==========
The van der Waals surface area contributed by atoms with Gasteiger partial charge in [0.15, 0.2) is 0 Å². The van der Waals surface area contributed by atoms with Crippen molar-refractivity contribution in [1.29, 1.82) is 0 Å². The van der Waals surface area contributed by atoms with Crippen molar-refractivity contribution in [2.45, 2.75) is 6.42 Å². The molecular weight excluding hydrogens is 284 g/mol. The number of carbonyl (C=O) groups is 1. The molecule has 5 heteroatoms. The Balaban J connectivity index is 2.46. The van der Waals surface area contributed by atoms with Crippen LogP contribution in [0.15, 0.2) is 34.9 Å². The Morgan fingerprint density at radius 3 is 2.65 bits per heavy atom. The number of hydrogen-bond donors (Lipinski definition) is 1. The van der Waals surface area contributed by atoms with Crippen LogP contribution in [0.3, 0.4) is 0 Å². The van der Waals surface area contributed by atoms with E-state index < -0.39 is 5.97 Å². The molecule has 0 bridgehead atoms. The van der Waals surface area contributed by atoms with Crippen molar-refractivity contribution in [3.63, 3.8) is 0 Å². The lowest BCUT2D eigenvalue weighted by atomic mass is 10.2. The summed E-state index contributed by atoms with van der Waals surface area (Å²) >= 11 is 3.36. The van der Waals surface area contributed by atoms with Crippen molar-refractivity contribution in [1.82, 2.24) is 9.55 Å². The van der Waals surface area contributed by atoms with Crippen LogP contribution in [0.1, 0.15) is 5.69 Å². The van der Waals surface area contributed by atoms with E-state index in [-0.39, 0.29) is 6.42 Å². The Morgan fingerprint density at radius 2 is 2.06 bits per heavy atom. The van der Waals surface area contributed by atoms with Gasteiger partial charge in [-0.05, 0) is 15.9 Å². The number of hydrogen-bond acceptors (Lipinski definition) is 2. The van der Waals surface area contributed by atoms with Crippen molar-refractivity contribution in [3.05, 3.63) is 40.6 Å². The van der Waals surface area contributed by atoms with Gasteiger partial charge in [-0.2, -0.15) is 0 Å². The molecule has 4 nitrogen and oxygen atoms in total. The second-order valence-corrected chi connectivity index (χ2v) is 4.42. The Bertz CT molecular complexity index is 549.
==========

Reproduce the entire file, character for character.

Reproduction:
The van der Waals surface area contributed by atoms with Gasteiger partial charge in [0.15, 0.2) is 0 Å². The van der Waals surface area contributed by atoms with Crippen molar-refractivity contribution in [1.29, 1.82) is 0 Å². The van der Waals surface area contributed by atoms with Crippen molar-refractivity contribution in [2.45, 2.75) is 6.42 Å². The molecular weight excluding hydrogens is 284 g/mol. The number of carbonyl (C=O) groups is 1. The molecule has 5 heteroatoms. The Balaban J connectivity index is 2.46. The van der Waals surface area contributed by atoms with Crippen LogP contribution in [0.15, 0.2) is 34.9 Å². The Morgan fingerprint density at radius 3 is 2.65 bits per heavy atom. The number of hydrogen-bond donors (Lipinski definition) is 1. The van der Waals surface area contributed by atoms with Crippen LogP contribution in [0.3, 0.4) is 0 Å². The van der Waals surface area contributed by atoms with E-state index < -0.39 is 5.97 Å². The molecule has 0 bridgehead atoms. The van der Waals surface area contributed by atoms with Crippen molar-refractivity contribution in [3.63, 3.8) is 0 Å². The lowest BCUT2D eigenvalue weighted by atomic mass is 10.2. The summed E-state index contributed by atoms with van der Waals surface area (Å²) >= 11 is 3.36. The van der Waals surface area contributed by atoms with Crippen molar-refractivity contribution in [1.82, 2.24) is 9.55 Å². The van der Waals surface area contributed by atoms with Crippen LogP contribution in [0.1, 0.15) is 5.69 Å². The van der Waals surface area contributed by atoms with E-state index in [-0.39, 0.29) is 6.42 Å². The Morgan fingerprint density at radius 2 is 2.06 bits per heavy atom. The van der Waals surface area contributed by atoms with Gasteiger partial charge in [-0.05, 0) is 15.9 Å². The number of hydrogen-bond acceptors (Lipinski definition) is 2. The van der Waals surface area contributed by atoms with Crippen molar-refractivity contribution in [3.05, 3.63) is 40.6 Å². The van der Waals surface area contributed by atoms with Gasteiger partial charge in [-0.2, -0.15) is 0 Å². The molecule has 4 nitrogen and oxygen atoms in total. The second-order valence-corrected chi connectivity index (χ2v) is 4.42. The Bertz CT molecular complexity index is 549.